Monday, October 14, 2013

Is it forbidden to look at rainbows?

I saw this the other day, presenting the halachot of rainbows and became somewhat upset. If this is the halachah, so be it, but it is taking one of the beautiful things in the world, a gift from Hashem, and turning it into something ultra-negative, which shouldn't be looked at and enjoyed because it is so darned negative. As it turns out, I think an examination of the sources reveals a very different picture, but I am getting ahead of myself.

According to this, rather than a thing of beauty, a rainbow is a negative omen. See Rashi who notes on parashat Noach, Bereishit 9:12, for the beginning of an introduction into this idea:
for everlasting generations: It [the word דֹרֹת] is written defectively [without the letter “vav”] because there were generations that did not require the sign because they were completely righteous, such as the generation of Hezekiah, the king of Judah, and the generation of Rabbi Shimon bar Yochai (Gen. Rabbah 35:2).
Thus, the idea that each generation that sees a rainbow was worthy of being destroyed, but Hashem was held back by his covenant established with Noach.

However, the halacha of not looking at a rainbow is not actually sourced in it being a negative omen (that Hashem wanted to destroy the world but didn't), but of it being such a wonderful sight, containing an aspect of kevod Hashem.

Thus, if we actually look at the mentioned siman in Orach Chaim, 229:1, but looking at the Tur and Bet Yosef to understand how this halacha developed, we see the following:

Tur: "One who sees a rainbow should say "Baruch Ata Hashem Elokeinu melech haOlam who recalls the covenant and is trustworthy
in His covenant and establishes His word. And it is forbidden to look at it overmuch."

On the side, we have the commentary on Tur of Rav Yosef Karo in Bet Yosef. It pays to read this Bet Yosef commentary before turning to Shulchan Aruch, also by Rav Yosef Karo, where he only gives his halachic conclusions.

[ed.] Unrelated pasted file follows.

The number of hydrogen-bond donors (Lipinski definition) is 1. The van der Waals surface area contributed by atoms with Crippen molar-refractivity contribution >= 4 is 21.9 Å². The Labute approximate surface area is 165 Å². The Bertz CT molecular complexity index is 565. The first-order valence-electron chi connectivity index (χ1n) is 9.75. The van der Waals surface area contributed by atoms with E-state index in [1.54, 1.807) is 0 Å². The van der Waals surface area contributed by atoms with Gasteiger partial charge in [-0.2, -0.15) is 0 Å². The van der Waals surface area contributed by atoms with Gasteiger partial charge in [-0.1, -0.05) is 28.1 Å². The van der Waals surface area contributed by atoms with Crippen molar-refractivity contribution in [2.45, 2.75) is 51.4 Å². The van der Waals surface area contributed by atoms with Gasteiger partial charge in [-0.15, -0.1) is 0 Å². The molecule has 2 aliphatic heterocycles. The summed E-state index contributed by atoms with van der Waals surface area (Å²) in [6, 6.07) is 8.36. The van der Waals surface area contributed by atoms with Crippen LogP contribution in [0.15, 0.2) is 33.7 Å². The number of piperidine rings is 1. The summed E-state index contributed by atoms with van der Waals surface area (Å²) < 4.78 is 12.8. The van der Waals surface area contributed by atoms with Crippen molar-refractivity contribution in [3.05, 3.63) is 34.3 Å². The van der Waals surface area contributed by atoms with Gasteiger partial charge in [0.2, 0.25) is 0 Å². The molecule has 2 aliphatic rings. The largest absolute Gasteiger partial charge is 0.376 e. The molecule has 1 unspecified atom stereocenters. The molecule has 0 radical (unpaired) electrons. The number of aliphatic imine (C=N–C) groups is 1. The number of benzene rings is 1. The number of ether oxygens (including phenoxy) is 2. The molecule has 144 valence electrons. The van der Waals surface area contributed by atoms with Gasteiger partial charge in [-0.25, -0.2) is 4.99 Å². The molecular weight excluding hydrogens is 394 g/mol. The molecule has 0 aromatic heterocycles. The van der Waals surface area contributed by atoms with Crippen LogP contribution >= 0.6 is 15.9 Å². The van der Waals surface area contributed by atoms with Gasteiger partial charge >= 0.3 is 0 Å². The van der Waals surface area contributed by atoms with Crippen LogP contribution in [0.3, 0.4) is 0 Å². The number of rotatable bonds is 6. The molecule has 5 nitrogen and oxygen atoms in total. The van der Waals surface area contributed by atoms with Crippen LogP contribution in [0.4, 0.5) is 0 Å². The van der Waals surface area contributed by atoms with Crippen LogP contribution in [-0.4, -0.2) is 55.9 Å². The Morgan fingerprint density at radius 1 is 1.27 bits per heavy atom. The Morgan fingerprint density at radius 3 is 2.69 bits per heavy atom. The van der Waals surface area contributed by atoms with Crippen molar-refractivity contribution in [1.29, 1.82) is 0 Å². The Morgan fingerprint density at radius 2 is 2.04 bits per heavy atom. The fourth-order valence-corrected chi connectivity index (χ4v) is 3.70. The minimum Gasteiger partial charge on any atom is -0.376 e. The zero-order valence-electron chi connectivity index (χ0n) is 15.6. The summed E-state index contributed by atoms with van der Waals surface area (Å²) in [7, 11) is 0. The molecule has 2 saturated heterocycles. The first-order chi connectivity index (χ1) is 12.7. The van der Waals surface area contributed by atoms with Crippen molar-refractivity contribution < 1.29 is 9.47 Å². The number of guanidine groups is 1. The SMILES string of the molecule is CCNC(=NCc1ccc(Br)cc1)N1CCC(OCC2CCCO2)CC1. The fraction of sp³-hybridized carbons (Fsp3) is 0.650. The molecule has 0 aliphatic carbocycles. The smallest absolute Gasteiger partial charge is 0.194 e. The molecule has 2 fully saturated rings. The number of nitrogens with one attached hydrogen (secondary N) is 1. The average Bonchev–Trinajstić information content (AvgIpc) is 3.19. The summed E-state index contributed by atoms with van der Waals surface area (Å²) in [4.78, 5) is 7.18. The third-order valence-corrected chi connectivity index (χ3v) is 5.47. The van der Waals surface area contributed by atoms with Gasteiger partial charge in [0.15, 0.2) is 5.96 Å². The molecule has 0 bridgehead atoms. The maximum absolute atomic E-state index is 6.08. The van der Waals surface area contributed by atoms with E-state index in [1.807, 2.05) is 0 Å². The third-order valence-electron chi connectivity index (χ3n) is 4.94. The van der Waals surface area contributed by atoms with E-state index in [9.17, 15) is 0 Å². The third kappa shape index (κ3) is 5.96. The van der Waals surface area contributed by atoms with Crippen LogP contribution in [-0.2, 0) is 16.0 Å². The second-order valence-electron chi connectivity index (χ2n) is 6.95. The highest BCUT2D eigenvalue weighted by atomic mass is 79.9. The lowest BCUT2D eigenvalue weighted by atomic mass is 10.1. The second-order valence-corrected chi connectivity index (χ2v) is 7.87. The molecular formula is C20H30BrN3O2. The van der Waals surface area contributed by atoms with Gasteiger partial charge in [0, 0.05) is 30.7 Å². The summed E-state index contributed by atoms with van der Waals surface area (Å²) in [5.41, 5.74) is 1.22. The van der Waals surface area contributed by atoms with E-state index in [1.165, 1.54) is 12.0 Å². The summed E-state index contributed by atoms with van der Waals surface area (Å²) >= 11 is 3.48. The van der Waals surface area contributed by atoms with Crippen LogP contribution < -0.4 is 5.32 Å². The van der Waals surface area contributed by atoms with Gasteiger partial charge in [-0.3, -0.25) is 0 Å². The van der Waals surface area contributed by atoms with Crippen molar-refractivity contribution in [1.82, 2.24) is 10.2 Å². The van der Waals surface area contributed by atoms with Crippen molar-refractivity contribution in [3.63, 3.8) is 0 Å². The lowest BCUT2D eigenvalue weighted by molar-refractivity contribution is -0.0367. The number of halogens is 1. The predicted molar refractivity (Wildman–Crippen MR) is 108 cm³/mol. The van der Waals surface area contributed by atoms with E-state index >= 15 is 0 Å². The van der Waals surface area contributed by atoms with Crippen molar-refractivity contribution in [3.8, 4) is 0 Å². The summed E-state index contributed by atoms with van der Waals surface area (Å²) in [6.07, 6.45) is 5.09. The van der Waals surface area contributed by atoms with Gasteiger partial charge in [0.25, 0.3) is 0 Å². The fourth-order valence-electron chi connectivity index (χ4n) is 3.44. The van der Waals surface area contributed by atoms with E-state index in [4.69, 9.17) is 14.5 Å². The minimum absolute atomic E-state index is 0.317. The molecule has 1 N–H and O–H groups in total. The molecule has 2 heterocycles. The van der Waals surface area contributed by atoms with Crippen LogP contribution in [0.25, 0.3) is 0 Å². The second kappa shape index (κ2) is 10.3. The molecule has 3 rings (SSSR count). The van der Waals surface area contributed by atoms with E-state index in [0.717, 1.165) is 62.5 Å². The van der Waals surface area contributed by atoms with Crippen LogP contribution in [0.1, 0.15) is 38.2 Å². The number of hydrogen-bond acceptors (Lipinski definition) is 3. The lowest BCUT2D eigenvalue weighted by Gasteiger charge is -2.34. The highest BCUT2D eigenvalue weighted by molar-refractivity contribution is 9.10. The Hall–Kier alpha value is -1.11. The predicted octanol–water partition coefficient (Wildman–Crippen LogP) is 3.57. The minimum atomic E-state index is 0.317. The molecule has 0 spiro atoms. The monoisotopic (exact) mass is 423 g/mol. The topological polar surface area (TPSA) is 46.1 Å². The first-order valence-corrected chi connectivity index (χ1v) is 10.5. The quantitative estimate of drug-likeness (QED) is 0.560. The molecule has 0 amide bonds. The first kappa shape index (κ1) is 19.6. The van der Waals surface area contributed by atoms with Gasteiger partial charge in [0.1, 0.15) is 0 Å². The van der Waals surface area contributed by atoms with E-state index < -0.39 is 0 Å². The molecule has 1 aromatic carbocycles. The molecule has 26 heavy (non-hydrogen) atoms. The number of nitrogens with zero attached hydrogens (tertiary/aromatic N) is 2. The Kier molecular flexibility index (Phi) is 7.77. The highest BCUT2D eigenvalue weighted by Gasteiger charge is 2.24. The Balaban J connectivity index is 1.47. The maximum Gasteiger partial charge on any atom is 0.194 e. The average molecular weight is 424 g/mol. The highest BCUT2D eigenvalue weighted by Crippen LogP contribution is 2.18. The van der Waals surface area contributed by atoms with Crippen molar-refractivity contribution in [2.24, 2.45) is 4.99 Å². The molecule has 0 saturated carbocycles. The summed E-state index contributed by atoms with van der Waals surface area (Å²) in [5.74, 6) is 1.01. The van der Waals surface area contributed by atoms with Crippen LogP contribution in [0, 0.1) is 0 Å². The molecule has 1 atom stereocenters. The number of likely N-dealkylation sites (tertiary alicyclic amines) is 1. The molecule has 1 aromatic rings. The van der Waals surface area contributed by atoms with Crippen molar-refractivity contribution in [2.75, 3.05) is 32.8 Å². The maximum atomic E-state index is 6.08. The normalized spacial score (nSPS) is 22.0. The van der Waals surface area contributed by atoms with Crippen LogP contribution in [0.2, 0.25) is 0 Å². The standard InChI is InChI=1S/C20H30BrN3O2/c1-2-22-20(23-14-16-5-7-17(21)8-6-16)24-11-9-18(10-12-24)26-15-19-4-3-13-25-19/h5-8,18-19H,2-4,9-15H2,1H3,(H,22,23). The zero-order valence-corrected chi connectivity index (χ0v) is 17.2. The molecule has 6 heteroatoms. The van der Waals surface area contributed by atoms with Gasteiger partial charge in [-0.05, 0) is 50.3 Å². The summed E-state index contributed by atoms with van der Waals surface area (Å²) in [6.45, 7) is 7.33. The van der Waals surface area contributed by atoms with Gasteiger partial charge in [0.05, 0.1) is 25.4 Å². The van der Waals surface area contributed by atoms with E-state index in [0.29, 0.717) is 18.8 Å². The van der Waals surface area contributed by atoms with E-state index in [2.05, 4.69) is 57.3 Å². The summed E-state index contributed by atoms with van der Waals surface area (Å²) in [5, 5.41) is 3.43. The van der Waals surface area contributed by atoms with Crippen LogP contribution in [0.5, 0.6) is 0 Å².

Bet Yosef writes:

 "And it is forbidden to look at it overmuch -- in perek Ain Dorshin (Chagiga 16a) 'whoever does not have consideration for the honor of his Creator refers to what? Rabbi Abba said that this is one who stares at a rainbow.' And afterwards they said [Resh Lakish:] that one who stares at a rainbow, his eyes dim. And Rabbenu [Tur] explains that this is only to look at it a lot [overmuch]. And so wrote the Rad"a, and these are his words: The Rosh was asked how one could look [mistakel] at the rainbow when we bless, for behold we say that one who looks [mistakel] at the rainbow, his eyes are dimmed. And he answered that mistakel is not the same thing as roeh, for one who is mistakel adds on and is precise in his gaze more than one who [merely] sees, and it is forbidden, end quote."

See also the Perisha:

At issue are two apparently conflicting gemaras. The first is in Berachot 59a:

R. Alexandri also said in the name of R. Joshua b. Levi: One who sees the rainbow in the clouds should fall on his face, as it says, As the appearance of the bow that is in the cloud, and when I saw it I fell upon my face.16  In the West [Palestine] they cursed anyone who did this, because it looks as if he was bowing down to the rainbow; but he certainly makes a blessing. What blessing does he say? — 'Blessed is He who remembers the Covenant'. In a Baraitha it was taught: R. Ishmael the son of R. Johanan b. Beroka says: He says: Who is faithful with his Covenant and fulfils his word.

Here, we see that there is a blessing. And we already see, in Eretz Yisrael, that there is perhaps a bit too much veneration of rainbows. Rabbi Yehoshua ben Levi, an early Amora of Eretz Yisrael, speaks of falling on one's face, which is a form of bowing, because a pasuk in Yechezkel compares Hashem's presence to a rainbow, in its appearance. And because of the danger of rainbow-worship, in Eretz Yisrael they banned this practice and cursed anyone who did this.

In the other relevant gemara, Chagiga 16a, we see further concerns related to this veneration of rainbows. Because it is related to the appearance of kvod Hashem, it is inappropriate to stare at it.

Thus, first: